Sensitive, affectionate and devoted with a tendency to be timid toward strangers, the field spaniel is viewed as a hunter and retriever, but also as a loving family pet. Because of its sensitivity and docility, gentle training is a must.
The field spaniel loves to retrieve, is fond of water and has the potential to be a competent hunter, retriever and tracker as well as a loving family pet.
Male: 35-50 lbs.
Female: 35-50 lbs.
Height at Withers:
Male: 18 in.
Female: 17 in.
Floppy ears (naturally)
Exercise Requirements: >40 minutes/day
Energy Level: Very energetic
Longevity Range: 12-14 yrs.
Tendency to Drool: Moderate
Tendency to Snore: Low
Tendency to Bark: Low
Tendency to Dig: Low
Social/Attention Needs: High
Bird flushing, retrieving
Colors: Black, liver, golden, tan points or white markings
Overall Grooming Needs: Moderate
AKC Classification: Sporting
UKC Classification: Gun Dog
Today, a spaniel that weighs more than 25 pounds (11 kilograms) need not be all black to be considered a field spaniel.
This breed comes in several other coat colors: liver, roan or any combination of these colors with tan markings. No matter what the color, though, the coat is long and silky and may be slightly wavy.
Field spaniels today are larger than cocker spaniels but smaller than springer spaniels. Males average 18 inches tall, while females are generally about 17 inches tall. Both males and females weigh from 35 to 55 pounds (16 to 25 kilograms).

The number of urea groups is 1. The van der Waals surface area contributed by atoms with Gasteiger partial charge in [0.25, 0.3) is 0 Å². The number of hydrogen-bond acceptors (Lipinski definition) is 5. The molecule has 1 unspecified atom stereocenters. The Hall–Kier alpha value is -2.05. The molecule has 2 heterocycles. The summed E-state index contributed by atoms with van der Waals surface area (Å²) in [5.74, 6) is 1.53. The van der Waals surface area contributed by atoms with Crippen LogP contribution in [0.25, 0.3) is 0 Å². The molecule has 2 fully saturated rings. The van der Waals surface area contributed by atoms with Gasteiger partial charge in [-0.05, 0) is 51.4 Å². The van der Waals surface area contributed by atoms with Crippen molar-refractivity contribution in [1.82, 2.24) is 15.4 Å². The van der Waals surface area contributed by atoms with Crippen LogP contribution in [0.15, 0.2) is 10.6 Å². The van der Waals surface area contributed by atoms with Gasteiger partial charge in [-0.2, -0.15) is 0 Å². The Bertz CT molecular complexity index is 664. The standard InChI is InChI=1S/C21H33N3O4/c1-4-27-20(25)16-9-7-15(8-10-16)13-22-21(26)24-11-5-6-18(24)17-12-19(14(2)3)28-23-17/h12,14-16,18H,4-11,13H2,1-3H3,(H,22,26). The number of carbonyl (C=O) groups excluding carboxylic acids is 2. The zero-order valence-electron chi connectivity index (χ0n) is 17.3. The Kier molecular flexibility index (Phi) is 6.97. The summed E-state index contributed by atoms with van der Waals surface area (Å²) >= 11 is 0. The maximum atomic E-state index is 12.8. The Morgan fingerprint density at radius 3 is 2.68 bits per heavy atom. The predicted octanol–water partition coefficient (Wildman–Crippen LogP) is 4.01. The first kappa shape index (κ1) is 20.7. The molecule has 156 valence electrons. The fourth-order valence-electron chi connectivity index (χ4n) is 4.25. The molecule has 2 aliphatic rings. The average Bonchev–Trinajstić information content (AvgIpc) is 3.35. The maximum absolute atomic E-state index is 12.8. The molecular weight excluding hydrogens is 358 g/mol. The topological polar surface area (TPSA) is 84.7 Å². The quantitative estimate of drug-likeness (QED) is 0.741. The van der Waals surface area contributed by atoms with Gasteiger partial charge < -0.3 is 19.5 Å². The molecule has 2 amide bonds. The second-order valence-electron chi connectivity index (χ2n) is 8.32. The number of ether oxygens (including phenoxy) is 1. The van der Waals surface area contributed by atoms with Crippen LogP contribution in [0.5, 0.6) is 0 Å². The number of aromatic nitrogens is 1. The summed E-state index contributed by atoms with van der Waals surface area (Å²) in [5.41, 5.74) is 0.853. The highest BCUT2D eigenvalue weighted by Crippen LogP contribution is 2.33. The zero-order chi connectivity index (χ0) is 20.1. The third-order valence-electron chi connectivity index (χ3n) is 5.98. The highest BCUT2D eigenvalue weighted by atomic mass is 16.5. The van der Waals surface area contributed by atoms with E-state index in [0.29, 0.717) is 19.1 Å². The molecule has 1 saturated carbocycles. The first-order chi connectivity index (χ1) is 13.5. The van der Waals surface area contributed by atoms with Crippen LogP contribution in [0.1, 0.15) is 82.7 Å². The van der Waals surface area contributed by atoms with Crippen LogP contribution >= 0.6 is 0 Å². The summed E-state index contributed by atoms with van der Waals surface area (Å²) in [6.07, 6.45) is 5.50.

The eyes are either hazel or chestnut brown; the ears are long, broad and fringed with hair. The tails are usually docked.
Field spaniels generally live from 12 to 14 years.
Field spaniels are mild-mannered, sensitive and affectionate dogs. They tend to be reserved or even timid with strangers, but they are utterly devoted to their human companions.
Even though the field spaniel may exhibit some emotional reserve, the dog is no Casper Milquetoast when given a job to do. These dogs love to retrieve and are fond of water. Their hunting instincts may cause them to roam. They enjoy being active and need both regular exercise and time with their owner if they are to thrive.
Today's field spaniel has the potential to be a competent hunter, retriever and tracker as well as a loving family pet.
The field spaniel's sensitivity and docility make gentle, non-coercive training a must. Equally important is steady and consistent exposure to a wide variety of people, places and situations, especially when the dog is a puppy. The dog is fine for families with considerate, well-supervised children.
Long leash walks will provide the exercise the dog needs and still keep it under your control.
Grooming needs of the field spaniel are minimal to moderate; brushing once or twice a week should be adequate to maintain the coat.
The field spaniel was developed in England during the second half of the 19th century in an effort to produce a medium-sized, all-black hunting dog that could work equally well on land, in water or in dense cover.
Several spaniel varieties were being developed during this period, and considerable interbreeding took place among them. However, with the advent of the formal dog show, classifications among spaniels became more formal, too. Eventually, spaniels under 25 pounds (11 kilograms) were designated as cocker spaniels; spotted dogs became English springer spaniels; and solid-colored dogs that weighed more than 25 pounds (11 kilograms) were given the name field spaniel.